1973 Porsche 911

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Overview


As Porsche’s fastest road car to that point, the RS 2.7 was best described by Britain’s Autocar as “sensational – even by Porsche standards.”


1973 Porsche 911 Video


The 1973 model year consisted of the same models as the previous year, but with a new, larger 2341 cc (142 in) engine. This is universally known as the "2.4 L" engine, despite its displacement being closer to 2.3 litres. The 911E and 911S used Bosch mechanical fuel injection (MFI) in all markets. Early in the year the 911T’s had that MFI, but in January, 1973, US 911Ts were switched to the new K-Jetronic CIS (Continuous Fuel Injection) system from Bosch.

With the power and torque increases, the 2.4 L cars also got a newer, stronger transmission, identified by its Porsche type number 915. Derived from the transmission in the Porsche 908 race car, the 915 did away with the 901/911 transmission's "dog-leg" style first gear arrangement, opting for a traditional H pattern with first gear up to the left, second gear underneath first, etc.

911S models also gained a discreet spoiler under the front bumper to improve high-speed stability. With the cars weighing only 2315 lb, these are often regarded as the best classic mainstream 911s. For racing at this time, the 911 ST was produced in limited numbers (the production run for the ST only lasted from 1970 to 1971). The cars were available with engines of either 2466 cc or 2492 cc, producing 266 hp at 8000 rpm. Weight was down to 2166 lb. The cars had success at the Daytona 6 Hours, the Sebring 12 Hours, the 1000 km Nürburgring and the Targa Florio.

The 911 Carrera RS was listed in 1973 and these models, valued by collectors, are considered by many to be the greatest classic 911s of all-time. RS stands for Rennsport in German, meaning race sport in English. The Carrera name was reintroduced from the 356 Carrera which had itself been named after Porsche's class victories in the Carrera Panamericana races in Mexico in the 1950s. The RS was built so that Porsche could enter racing formulae that demanded that a certain minimum number of production cars were made. Compared with a standard 911S, the Carrera 2.7 RS had a larger engine (2687 cc) developing 210 hp with Bosch MFI, revised and stiffened suspension, a "ducktail" rear spoiler, larger brakes, wider rear wheels and rear fenders. In RS Touring form it weighed 2370 lb, in Sport Lightweight form it was about 220 lb lighter, the saving coming from the thin-gauge steel used for parts of the body shell and also the use of thinner glass. In total, 1580 were made, comfortably exceeding the 500 that had to be made to qualify for the vital FIA Group 4 class.

In the early 1970s, Porsche took over in sports car racing where Ferrari left off, encouraged by the FIA’s shift from exotic sports prototypes to production-based machinery. Accordingly, in 1972, Porsche homologated the 911 for Group 4 competition, taking the 2.4-litre 911S and subjecting it to myriad improvements, creating the RS 2.7 Carrera. As Porsche’s fastest road car to that point, the RS 2.7 was best described by Britain’s Autocar as “sensational – even by Porsche standards.”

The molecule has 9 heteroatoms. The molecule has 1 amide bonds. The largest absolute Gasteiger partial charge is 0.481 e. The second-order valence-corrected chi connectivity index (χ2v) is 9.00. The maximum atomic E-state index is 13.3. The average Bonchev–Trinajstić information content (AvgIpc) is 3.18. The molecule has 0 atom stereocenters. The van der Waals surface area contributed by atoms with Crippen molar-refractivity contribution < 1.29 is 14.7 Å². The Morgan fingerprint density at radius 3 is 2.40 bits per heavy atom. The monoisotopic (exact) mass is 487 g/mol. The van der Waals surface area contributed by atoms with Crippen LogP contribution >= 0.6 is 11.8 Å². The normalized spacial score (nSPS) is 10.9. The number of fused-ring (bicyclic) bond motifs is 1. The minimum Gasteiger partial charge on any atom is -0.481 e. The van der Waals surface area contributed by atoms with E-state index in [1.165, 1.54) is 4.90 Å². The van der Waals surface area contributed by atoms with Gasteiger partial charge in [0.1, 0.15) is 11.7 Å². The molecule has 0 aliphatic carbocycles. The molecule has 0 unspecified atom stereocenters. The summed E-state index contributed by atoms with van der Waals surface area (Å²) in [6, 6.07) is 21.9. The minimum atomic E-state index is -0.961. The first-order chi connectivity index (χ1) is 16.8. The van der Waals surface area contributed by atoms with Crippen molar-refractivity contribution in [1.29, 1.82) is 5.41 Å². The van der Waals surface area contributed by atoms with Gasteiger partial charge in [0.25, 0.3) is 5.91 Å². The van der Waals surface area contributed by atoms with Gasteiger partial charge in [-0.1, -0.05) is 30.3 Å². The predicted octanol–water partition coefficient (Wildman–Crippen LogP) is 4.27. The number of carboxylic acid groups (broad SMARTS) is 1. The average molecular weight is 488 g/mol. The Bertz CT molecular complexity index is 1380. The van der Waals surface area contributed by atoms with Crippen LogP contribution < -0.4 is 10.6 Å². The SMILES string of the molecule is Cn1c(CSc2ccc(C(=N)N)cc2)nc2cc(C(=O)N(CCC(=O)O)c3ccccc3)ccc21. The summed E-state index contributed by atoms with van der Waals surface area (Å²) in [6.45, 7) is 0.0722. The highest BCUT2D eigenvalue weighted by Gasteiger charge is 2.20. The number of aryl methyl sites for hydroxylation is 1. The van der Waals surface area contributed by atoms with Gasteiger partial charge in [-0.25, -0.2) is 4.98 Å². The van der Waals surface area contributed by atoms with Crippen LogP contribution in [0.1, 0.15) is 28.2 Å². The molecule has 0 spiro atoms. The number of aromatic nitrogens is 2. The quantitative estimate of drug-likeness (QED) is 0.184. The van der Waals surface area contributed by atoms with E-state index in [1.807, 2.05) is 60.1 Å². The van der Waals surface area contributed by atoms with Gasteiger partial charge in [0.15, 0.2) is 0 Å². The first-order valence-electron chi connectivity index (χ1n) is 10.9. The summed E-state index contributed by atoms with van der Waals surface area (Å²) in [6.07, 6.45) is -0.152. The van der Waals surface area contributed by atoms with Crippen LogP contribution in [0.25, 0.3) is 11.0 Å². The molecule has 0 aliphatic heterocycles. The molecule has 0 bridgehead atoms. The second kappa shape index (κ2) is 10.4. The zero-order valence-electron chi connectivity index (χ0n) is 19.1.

The next evolution was the radical RSR Carrera, developed to meet new Group 5 regulations. Using a twin-plug 2.8-litre engine with enhanced fuel injection, revised camshaft timing and higher compression, the RSR Carrera delivered some 300 hp. It also included nine-inch front wheels, 11-inch rear wheels, an integral roll cage, large adjustable ventilated disc brakes and 15-inch light-alloy BBS wheels. A 29-gallon fuel cell, fibreglass body components and a revised suspension completed the package.

Peter Gregg and Hurley Haywood solidified the RSR’s reputation, charging to victory in the 24 Hours of Daytona, the first race of the 1973 World Manufacturers Championship. This victory was only the beginning; by season’s end, the Carrera RSR had won the European championship for Grand Touring Cars, the Camel GT Challenge Cup (IMSA), the Targa Florio and numerous races in the Trans Am Championship series.

Some of the features of these RSR cars included air-cooled, horizontally opposed, rear-mounted six-cylinder engine with fuel injection, five-speed Type 915/08 manual gearbox in rear transaxle, fully adjustable four-wheel independent suspension with coil-over shock absorbers and adjustable anti-sway bars, and four-wheel hydraulic disc brakes.

Production Numbers


911S Coupe 3,160
911S Targa 1,894
Total Production (1972 - 1973) 5,054
Homologation 17
M471 Lightweight 200
M472 Touring 1,300
Carrera RSR 2.8 57
Total Production 911 Carrera RS 1,574

Performance Specs


Engine Size Carb. HP Torque 0 to 60 Quarter mile
911T 2.4L MFI 135 hp at 5600 rpm 140 lb-ft at 4000 9.2 sec 15.5 sec
911E 2.4L MFI 165 hp at 6200 rpm 147 lb-ft at 4500 7.9 sec 15.2 sec
911S 2.4L MFI 190 hp at 6500 rpm 154 lb-ft at 5200 7.0 sec 14.9 sec
911 RS 2.7L MFI 210 hp at 6300 rpm 188 lb-ft at 5100 5.8 sec 14.5 sec
911 RSR 2.8L EFI 308 hp at 8000 rpm 214 lb-ft at 6300 - -

Transmission


  • 5-Speed Manual
  • Special Order Automatic

Paint & Colors


Exterior

Light Ivory
Tangerine
Kelly Green
Light Yellow
Signal Yellow
Sepia Brown
Aubergine
Bahia Red
Dalmation Blue
Blue
Gemini Blue
Silver
Raspberry
Gold

Interior

Black
Brown
Biege

OEM Brochures


About the Knowledge Base


The Motorious Knowledge Base provides a comprehensive vehicle overview for the 1973 Porsche 911 including production numbers, performance specs, factory colors, and OEM brochures. Check out additional model years or related content linked to this article or view other Makes and Models in our Research center.

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